Mothers of Africa

IHEME OGECHI LINDA
Benin City, Nigeria
It was just before twilight and on this day the cloud was dark, promising rain sooner or later. I was coming from evening mass and as I hurried down the road connecting Saint Albert Catholic Church to the Clinical Students’ Hostel (University of Benin), I came across my friend Abigail. As always we kicked-up a conversation about her dreams as a Nigerian woman. Abigail has just completed her final year papers at the Department of Microbiology, University of Benin. As we discussed, I asked her what she would like to do next, since she will officially be a graduate in two weeks’ time. Although not sure in her response, she revealed that she was seriously considering to pursue medicine. And according to her, this was the course she applied for before she was “given” microbiology.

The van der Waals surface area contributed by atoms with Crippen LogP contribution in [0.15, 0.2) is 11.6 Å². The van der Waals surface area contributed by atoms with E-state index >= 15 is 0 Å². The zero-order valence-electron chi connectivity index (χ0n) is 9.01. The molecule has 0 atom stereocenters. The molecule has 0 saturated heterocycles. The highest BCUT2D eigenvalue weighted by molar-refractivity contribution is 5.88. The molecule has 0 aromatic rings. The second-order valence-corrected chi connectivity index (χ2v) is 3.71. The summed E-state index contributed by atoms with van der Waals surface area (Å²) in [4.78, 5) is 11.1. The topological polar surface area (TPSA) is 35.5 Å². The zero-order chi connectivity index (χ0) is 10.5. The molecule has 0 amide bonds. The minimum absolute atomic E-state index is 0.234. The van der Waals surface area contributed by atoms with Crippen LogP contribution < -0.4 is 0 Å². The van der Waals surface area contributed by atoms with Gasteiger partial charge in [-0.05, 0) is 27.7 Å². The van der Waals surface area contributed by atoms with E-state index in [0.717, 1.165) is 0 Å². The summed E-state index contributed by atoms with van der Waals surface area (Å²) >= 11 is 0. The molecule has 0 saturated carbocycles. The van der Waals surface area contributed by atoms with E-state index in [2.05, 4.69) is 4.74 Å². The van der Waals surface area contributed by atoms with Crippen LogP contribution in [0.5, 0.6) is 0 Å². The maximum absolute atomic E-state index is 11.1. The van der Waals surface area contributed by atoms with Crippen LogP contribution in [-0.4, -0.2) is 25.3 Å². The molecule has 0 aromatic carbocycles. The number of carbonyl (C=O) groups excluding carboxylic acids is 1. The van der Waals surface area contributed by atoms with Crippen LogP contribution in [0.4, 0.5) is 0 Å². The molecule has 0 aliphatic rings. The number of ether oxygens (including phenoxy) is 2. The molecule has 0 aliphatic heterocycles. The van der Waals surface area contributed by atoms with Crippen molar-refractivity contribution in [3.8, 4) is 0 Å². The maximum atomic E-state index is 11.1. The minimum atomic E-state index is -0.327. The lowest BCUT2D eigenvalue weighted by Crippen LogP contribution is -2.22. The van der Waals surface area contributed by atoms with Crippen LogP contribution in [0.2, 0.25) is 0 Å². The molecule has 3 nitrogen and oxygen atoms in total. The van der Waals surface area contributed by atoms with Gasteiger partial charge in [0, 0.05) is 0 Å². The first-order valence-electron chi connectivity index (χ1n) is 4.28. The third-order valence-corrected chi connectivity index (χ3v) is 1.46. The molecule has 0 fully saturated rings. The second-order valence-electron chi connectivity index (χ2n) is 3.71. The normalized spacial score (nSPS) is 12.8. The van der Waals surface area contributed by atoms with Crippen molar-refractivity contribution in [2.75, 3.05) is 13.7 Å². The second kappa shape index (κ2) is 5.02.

I was not impressed with Abigail’s idea of returning to school to study for another six years before she qualifies as a doctor. However, I was more depressed by the fact that her major reason for this consideration, was for her to study a course that will increase her chances of being employed! Frustrated with this idea, I desperately explained to her, the concept of Entrepreneurship as I wrote in my last article “THINK AGAIN”.